Europe

The Latest: Davos organizers urge shift in economic policy

  • Police is on guard next to the Congress Center ahead of the 47th annual meeting of the World Economic Forum, WEF, in Davos, Switzerland, Monday, January 16, 2017. (Gian Ehrenzeller/Keystone via AP)

    Police is on guard next to the Congress Center ahead of the 47th annual meeting of the World Economic Forum, WEF, in Davos, Switzerland, Monday, January 16, 2017. (Gian Ehrenzeller/Keystone via AP)  (The Associated Press)

  • Police is on guard on top of the Congress Center on the eve of the 47th Annual Meeting of the World Economic Forum, WEF, in Davos, Switzerland, Monday, Jan. 16, 2017.  (Gian Ehrenzeller/Keystone via AP)

    Police is on guard on top of the Congress Center on the eve of the 47th Annual Meeting of the World Economic Forum, WEF, in Davos, Switzerland, Monday, Jan. 16, 2017. (Gian Ehrenzeller/Keystone via AP)  (The Associated Press)

  • Police guard next to the Congress Center  ahead of the 47th annual meeting of the World Economic Forum, WEF, in Davos, Switzerland, Monday, Jan. 16, 2017.   (Gian Ehrenzeller/Keystone via AP)

    Police guard next to the Congress Center ahead of the 47th annual meeting of the World Economic Forum, WEF, in Davos, Switzerland, Monday, Jan. 16, 2017. (Gian Ehrenzeller/Keystone via AP)  (The Associated Press)

The Latest on the World Economic Forum's annual meeting in the Swiss ski resort of Davos (all times local):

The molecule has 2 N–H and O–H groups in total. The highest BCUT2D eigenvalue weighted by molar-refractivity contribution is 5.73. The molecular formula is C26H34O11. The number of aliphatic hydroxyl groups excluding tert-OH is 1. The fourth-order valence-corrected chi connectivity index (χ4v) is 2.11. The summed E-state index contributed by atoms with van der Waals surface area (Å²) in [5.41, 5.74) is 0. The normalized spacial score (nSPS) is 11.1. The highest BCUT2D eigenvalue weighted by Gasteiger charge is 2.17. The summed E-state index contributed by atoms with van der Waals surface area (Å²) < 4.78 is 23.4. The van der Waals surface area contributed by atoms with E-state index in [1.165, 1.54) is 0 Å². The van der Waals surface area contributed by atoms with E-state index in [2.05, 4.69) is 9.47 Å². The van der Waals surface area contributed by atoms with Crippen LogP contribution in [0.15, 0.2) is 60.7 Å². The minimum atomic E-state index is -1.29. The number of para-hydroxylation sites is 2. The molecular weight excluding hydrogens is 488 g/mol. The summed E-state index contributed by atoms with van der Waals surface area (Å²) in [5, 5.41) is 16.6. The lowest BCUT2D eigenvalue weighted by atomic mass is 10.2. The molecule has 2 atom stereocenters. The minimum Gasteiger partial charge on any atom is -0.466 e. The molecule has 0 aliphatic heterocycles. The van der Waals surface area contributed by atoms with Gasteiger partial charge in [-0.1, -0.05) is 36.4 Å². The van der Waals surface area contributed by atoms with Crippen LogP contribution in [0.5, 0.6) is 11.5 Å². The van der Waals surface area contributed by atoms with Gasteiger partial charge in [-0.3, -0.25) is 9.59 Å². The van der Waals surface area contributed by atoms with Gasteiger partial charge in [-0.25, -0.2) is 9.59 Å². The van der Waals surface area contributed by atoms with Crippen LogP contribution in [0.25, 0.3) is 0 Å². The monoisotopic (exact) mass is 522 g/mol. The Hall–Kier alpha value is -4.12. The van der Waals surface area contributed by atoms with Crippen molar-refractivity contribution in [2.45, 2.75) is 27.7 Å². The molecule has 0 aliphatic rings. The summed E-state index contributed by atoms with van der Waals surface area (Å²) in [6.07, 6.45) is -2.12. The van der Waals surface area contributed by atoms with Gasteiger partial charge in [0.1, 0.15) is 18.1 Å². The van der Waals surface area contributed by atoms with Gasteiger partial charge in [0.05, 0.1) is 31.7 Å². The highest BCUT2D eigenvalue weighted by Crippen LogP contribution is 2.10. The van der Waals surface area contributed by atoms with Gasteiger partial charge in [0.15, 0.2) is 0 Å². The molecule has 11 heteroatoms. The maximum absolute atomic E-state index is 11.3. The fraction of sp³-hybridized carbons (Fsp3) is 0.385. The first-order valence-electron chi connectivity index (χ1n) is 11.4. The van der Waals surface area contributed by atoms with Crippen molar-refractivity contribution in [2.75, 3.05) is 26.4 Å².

1:30 p.m.

The World Economic Forum, which organizes the annual gathering of the global political and business elites in the Swiss ski resort of Davos, says the focus on economic growth, which has guided policymaking for decades, is no longer fit for purpose.

In a report published Monday, the WEF proposed a shift in policymaking to "respond more effectively to the insecurity and inequality accompanying technological change and globalization."

The WEF's main recommendation is that governments make improving living standards one of their key goals.

It says most countries are "missing important opportunities to raise economic growth and reduce inequality at the same time," adding that measurements such as life expectancy, productivity and poverty rates should be priorities.

Under a new ranking system that incorporates so-called "inclusive development," the WEF rated Norway top, followed by Luxembourg and Switzerland.

The issue of inequalities both within countries and across the world is a key focus of this year's WEF, which officially opens Tuesday.